In analogy to its thematic development, the ILM organisational structure previously consisted of (1) Medicine, (2) Metrology and (3) Dental Technology (DTZ) divisions. The respective areas were each managed by one individual. In line with thematic requirements, different core competences have developed over time in these areas: microscopy and biology in medicine, photothermics in metrology, tissue optics and device development in dental technology.
When the institute's senior management structure changed, all the divisional head functions became vacant. This provided the opportunity to fundamentally change the structure of the institute. The new organisational structure put in place in January 2008 is shown in Figure 1.
The institute's basic organisational units are competence groups led by group leaders. The two groups "Device and Component Development" (predominantly consisting of engineering competence) and "Application Research" (with a focus on physical experiments) work side by side in the development of new devices and applications and together constitute the ILM's Development division, which also includes a mechanics and electronics workshop.
Large areas of the former "Industrial Metrology" division, specifically photothermal metrology, were integrated into the "Surface Analysis and Modification" group together with all the temperature and surface measurement methods, surface modification methods and respective simulation methods established at the ILM. The "Material Optics and Optical Imaging" group was transferred unchanged from the DTZ and is now one of the ILM's major cross-sectional functions. The same is true for the "Microscopic Applications and Spectroscopy" group that developed from the former Medicine division. The Biology group was established at the same time as the new group leader was hired and now brings together and expands the competences in molecular, cell and microbiology.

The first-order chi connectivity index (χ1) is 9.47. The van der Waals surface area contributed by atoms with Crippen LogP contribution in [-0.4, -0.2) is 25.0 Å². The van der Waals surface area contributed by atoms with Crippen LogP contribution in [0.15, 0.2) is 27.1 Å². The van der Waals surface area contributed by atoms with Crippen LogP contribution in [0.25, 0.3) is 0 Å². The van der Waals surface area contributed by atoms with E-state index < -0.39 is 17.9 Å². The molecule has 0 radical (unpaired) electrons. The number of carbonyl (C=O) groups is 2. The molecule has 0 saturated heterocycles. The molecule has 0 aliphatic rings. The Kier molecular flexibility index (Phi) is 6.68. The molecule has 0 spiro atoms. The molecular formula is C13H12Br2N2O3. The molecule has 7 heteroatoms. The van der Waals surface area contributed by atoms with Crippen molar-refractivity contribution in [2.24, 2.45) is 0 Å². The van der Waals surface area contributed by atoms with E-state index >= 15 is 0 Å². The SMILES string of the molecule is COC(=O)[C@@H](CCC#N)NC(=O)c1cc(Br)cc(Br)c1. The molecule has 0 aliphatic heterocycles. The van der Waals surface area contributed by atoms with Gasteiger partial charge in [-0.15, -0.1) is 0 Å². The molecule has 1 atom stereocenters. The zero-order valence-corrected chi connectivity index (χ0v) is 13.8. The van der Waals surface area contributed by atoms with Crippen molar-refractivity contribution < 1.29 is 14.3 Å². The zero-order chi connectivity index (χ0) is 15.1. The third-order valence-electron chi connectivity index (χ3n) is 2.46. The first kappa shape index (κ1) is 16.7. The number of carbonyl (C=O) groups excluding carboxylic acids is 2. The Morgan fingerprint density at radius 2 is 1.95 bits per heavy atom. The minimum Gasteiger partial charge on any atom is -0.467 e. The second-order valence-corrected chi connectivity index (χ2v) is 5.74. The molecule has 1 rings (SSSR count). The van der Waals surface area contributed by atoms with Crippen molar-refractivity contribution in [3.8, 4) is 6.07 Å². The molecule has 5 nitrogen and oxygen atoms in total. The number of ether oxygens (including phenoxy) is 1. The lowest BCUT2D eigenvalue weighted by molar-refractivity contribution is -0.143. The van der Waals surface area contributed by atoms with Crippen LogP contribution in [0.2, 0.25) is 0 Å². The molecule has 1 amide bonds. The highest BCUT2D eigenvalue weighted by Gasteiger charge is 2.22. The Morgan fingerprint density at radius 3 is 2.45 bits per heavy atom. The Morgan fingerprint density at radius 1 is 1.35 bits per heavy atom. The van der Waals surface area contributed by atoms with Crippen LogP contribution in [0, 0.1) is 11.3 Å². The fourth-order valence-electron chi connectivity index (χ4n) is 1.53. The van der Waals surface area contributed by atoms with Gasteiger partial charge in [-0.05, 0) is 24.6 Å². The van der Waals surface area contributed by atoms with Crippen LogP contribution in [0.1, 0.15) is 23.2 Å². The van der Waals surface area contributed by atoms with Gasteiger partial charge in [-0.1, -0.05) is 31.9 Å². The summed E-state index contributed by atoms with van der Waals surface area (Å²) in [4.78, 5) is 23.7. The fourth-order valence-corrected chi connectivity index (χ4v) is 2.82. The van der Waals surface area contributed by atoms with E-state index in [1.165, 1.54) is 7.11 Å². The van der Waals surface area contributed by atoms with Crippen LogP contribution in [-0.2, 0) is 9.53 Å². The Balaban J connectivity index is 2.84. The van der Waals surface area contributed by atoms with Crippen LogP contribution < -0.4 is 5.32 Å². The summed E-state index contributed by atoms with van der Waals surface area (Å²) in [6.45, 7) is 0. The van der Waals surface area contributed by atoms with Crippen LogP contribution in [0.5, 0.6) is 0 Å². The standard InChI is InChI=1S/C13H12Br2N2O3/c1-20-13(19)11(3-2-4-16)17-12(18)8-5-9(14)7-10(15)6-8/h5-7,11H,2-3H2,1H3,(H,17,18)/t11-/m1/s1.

Clinical activities have remained part of the Laser Therapy Centre (LTZ); however, the medical part of the out-patient clinic, in particular the dermatological and dental areas, was brought together in organisational terms.
This structure brings together existing competences and minimises overlaps. This enables staff from different groups to take part in different projects according to requirements, meaning that the ILM is now able to offer a top quality one-stop shop for complex system solutions, e.g., from simulation and application research to device development and clinical testing.
Among similar research institutes, the ILM has a unique selling point in the form of the Laser Therapy Centre. The LTZ is partially operated in cooperation with the University Hospital of Ulm, which guarantees the LTZ's academic connection. There is also room for general practitioners and dentists to try laser methods. This relation to doctor's and dentists' practical needs also enables the ILM to carry out a broad range of studies that focus on clinical results as well as issues relating to patient comfort or the acceptance of the treating physicians or dentists.
Another of the ILM's "benchmarks" is the huge competence of its research institutes in the transfer of results to the development of technical devices. This combination of science and device development is also reflected by the particular expertise of the two deputy directors at the ILM.